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The Two-Way

Pollster Andrew Kohut Of Pew Research Dies At Age 73


Andrew Kohut (right) and Bruce Stokes are guests at the Christian Science Monitor breakfast on May 3, 2006 in Washington, D.C.
Andy Nelson, The Christian Science Monitor via Getty Images
Andrew Kohut (right) and Bruce Stokes are guests at the Christian Science Monitor breakfast on May 3, 2006 in Washington, D.C.

Andrew Kohut, the founding director of the Pew Research Center, has died at age 73. The former leader of the polling group that calls itself a "fact tank" had been battling a form of leukemia that his son says was first diagnosed in 2009.

Kohut's wife, Diane Colasanto, posted a message online saying he had died early Tuesday morning, "finally at peace."

Kohut had retired from his post as the Pew Research Center's president in 2012.

Earlier this month, one of Kohut's two sons, Matthew, published a blog post in honor of his father's birthday, saying that the elder Kohut was too ill to speak on the phone as he fought chronic lymphocytic leukemia. Matthew Kohut also wrote this summer about being a stem cell donor for his father.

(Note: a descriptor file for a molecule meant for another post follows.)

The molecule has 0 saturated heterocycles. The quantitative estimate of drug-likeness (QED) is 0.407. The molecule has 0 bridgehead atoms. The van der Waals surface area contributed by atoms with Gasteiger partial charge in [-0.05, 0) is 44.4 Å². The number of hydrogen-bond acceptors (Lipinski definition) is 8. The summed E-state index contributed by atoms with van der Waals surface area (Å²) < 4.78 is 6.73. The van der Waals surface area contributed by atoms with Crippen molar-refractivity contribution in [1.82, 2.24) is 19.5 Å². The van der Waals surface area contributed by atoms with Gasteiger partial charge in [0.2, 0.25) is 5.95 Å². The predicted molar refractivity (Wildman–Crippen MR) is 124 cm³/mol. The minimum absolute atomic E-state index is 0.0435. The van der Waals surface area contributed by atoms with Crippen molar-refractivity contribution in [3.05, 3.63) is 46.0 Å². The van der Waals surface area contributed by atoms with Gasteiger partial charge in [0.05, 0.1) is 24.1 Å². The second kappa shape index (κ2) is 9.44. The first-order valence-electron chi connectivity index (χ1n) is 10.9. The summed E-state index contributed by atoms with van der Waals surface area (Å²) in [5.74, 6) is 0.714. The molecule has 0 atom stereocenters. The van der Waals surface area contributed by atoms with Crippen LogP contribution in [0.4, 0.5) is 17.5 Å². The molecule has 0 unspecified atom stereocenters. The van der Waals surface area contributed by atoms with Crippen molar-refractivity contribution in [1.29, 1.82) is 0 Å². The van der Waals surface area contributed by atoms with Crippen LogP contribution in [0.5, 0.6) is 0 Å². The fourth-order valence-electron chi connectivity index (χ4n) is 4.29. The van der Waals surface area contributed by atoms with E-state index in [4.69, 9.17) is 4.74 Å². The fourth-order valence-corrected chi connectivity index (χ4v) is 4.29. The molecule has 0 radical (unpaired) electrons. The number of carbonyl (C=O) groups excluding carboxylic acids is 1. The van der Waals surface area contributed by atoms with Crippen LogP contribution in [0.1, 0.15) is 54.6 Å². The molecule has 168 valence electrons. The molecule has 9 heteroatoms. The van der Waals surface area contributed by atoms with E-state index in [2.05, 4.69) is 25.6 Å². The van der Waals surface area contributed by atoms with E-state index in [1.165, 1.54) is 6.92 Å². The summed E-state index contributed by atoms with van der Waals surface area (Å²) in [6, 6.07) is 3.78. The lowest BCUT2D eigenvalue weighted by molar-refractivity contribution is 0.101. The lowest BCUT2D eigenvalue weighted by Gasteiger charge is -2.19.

The younger Kohut went on to list some of the lessons his father taught him, saying, "he was keenly aware that asking the wrong question would elicit the wrong answer."

Over the years, Andrew Kohut logged hundreds of appearances on NPR's news programs, deciphering public opinion polls, demographic surveys, and other research, and discussing topics as varied as America's image in the world (in 2006) to the "fiscal cliff" crisis of 2012.

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From a summary of Kohut's earlier career published by Pew:

"He was a student of George Gallup and Paul Perry, the founders of modern polling and opinion research practices, respectively. He served as President of The Gallup Organization from 1979 to 1989. In 1989, he founded Princeton Survey Research Associates, a polling firm specializing in media, politics and public policy studies. In 1990, he became the founding director of surveys for the Times Mirror Center for the People & the Press, and he became its director in 1993."

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